The 3rd annual Dubai Precious Metals Conference came to a gloomy conclusion yesterday with participants voting for very little or no advance in the gold price this year after a lengthy panel debate between four experts, three of whom saw gold prices falling further before any possibility of an increase.
Even Ross Norman, ebullient CEO of Sharps Pixley and somebody with a very good record for forecasting, could not put gold above $1,350 an ounce by the end of the year and silver a few dollars higher. And yet there were plenty of reasons lurking in the shadows of the conference that might well bring a far better outlook. Gold prices, after all, are not actually noted for being flat and boring.
There was a panel of gold experts from India who explained how the tax hike last year halved the official imports on bullion into what was formerly the world’s largest gold market. Commodities gurus like Jim Rogers cite this as the main reason for last year’s price fall.
It was amplified by a switch by hedge fund investors and other big ETF holders out of gold and into stocks. That helped to spike the US stock market. Some 880 tonnes of gold were sold by the ETFs that brought the gold price down sharply. However, are we not about to see a reversal of these two huge problems for gold?
The Dubai conference heard how a new government was about to be elected in India in May that would probably scrap or ammend the gold tax which has done its job in cutting the trade deficit but encouraged smuggling and tax avoidance. Bringing back this lost source of buyers as soon as this autumn is not only possible but in the judgment of these experts very likely.
Now what about the giants of Wall Street? They were wrong footed on gold in January when the stock market dropped and gold prices rebounded sharply. This month has started with a three-day fire sale of stocks and gold and silver prices have gone in the opposite direction. All the 2014 gains in the stock market have been erased, precious metals are up. Bond yields are falling, easing fears that higher interest rates are going to make gold an expensive hold.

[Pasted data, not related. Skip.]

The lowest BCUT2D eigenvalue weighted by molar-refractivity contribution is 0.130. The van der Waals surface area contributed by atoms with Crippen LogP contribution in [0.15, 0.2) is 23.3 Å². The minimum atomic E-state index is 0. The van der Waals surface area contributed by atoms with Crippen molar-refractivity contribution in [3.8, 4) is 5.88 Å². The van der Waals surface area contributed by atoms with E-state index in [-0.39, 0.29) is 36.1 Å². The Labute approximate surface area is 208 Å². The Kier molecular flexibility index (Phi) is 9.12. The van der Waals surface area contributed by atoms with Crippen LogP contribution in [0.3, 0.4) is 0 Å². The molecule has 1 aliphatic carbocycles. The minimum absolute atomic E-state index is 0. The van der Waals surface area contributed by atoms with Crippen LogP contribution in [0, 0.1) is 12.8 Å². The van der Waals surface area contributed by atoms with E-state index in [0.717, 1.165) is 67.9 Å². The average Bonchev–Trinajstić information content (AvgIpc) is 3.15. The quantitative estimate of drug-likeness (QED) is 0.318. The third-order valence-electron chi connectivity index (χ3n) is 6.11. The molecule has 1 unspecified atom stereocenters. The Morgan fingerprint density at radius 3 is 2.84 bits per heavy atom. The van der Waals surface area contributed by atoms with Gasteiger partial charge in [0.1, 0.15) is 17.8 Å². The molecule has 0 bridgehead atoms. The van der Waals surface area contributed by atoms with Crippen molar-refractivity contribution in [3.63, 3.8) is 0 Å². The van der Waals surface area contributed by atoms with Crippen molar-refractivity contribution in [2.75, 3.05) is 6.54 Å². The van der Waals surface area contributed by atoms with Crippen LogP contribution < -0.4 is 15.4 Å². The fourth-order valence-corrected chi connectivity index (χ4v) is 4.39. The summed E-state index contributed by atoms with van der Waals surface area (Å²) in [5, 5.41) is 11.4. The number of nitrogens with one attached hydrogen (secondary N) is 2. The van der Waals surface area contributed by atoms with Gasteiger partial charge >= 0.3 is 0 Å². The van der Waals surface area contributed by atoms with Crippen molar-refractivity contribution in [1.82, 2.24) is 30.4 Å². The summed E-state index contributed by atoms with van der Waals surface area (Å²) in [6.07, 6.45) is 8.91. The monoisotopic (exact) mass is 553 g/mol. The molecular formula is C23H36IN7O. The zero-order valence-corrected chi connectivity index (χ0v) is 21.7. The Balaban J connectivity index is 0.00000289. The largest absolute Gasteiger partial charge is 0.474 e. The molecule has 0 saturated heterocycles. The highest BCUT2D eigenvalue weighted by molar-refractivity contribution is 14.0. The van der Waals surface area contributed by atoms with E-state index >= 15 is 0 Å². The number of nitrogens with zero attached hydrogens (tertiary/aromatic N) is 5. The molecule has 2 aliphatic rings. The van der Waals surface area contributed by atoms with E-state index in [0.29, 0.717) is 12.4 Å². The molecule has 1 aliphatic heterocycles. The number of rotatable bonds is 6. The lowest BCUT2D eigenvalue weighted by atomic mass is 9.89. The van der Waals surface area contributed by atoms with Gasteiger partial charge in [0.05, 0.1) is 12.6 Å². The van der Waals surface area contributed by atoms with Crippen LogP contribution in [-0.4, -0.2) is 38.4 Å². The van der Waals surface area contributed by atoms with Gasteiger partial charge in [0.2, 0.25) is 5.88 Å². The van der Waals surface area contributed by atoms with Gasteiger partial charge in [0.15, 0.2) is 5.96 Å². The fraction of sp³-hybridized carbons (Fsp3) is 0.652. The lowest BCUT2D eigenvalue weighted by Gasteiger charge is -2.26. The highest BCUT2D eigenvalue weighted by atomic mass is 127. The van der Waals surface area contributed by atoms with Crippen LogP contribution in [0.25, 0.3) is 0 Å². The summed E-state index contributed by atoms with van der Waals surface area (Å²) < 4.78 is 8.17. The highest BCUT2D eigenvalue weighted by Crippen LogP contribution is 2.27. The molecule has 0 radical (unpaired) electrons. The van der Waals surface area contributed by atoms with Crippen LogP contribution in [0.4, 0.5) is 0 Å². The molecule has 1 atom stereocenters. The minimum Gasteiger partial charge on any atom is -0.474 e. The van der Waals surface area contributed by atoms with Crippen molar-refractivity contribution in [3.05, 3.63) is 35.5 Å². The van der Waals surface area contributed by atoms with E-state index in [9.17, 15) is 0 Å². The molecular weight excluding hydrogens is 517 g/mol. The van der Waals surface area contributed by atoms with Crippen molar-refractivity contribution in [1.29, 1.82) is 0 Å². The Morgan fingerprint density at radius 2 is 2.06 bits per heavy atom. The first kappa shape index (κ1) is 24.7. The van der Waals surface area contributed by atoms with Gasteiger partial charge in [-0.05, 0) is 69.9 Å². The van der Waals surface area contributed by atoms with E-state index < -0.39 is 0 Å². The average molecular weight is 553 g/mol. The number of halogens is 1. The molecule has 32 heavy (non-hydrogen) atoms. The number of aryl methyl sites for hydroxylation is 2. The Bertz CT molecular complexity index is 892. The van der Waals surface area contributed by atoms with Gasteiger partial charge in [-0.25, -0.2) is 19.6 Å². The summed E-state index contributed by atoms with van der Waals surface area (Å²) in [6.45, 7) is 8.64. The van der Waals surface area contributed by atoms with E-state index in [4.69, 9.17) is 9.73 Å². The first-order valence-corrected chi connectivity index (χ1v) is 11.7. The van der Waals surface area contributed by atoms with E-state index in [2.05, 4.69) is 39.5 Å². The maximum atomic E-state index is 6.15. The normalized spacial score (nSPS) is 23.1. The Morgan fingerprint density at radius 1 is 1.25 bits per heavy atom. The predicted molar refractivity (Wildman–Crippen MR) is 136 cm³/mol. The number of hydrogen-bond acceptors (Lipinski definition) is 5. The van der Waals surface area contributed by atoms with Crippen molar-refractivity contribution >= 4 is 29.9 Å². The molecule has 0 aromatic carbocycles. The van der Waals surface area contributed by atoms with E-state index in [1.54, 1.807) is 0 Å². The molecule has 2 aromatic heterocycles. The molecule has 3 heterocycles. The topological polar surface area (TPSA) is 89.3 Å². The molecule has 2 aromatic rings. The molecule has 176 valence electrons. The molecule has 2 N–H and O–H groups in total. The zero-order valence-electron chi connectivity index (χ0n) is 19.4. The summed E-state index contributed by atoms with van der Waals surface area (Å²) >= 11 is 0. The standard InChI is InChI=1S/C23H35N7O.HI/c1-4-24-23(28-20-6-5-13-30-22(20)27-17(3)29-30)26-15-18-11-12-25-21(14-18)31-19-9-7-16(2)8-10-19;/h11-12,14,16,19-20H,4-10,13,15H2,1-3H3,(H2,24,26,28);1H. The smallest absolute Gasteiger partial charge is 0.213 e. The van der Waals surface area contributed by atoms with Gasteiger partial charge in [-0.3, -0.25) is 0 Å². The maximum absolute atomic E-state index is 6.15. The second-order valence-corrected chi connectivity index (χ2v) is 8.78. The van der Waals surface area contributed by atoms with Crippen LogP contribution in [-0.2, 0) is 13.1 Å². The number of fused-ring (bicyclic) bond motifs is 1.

And if the ETFs want to buy their gold back now where has it gone? The conference heard that China bought most of it, and it is a one-way journey. None of the gold experts could recall ever seeing a Chinese bar sold in global markets. They buy and hold. So if they won’t sell the gold back it will be in short supply and what does that mean for the price?
What goes down can also go in the reverse direction. Forecasters who work in straight lines not only lack imagination, they are frequently wrong. Ross Norman pointed out that the difference between his analysis was that he looked forward more than a few days or weeks like the traders on the panel yesterday, though even their short-term forecast could also be horrendously wrong if the stock market sell-off gathers speed.
Looking at the charts tells you what has happened behind you. That is undeniable. But as a guide to the future they are often 50:50, a toss of the coin. Better perhaps to look at events coming up and their probability and what that means for the gold price. Get a better grasp on events and that might also help your trading.
If the 3rd annual Dubai Precious Metals Conference expressed the consensus view yesterday then we should also remember that the consensus is often wrong, especially at key turning moments in markets. New York gold fund giant John Hathaway was a lonely voice in expressing his confidence that the gold price would soon resume its upward trajectory.
But the evidence as to why that might happen was right under everybody’s nose. They just refused to see it!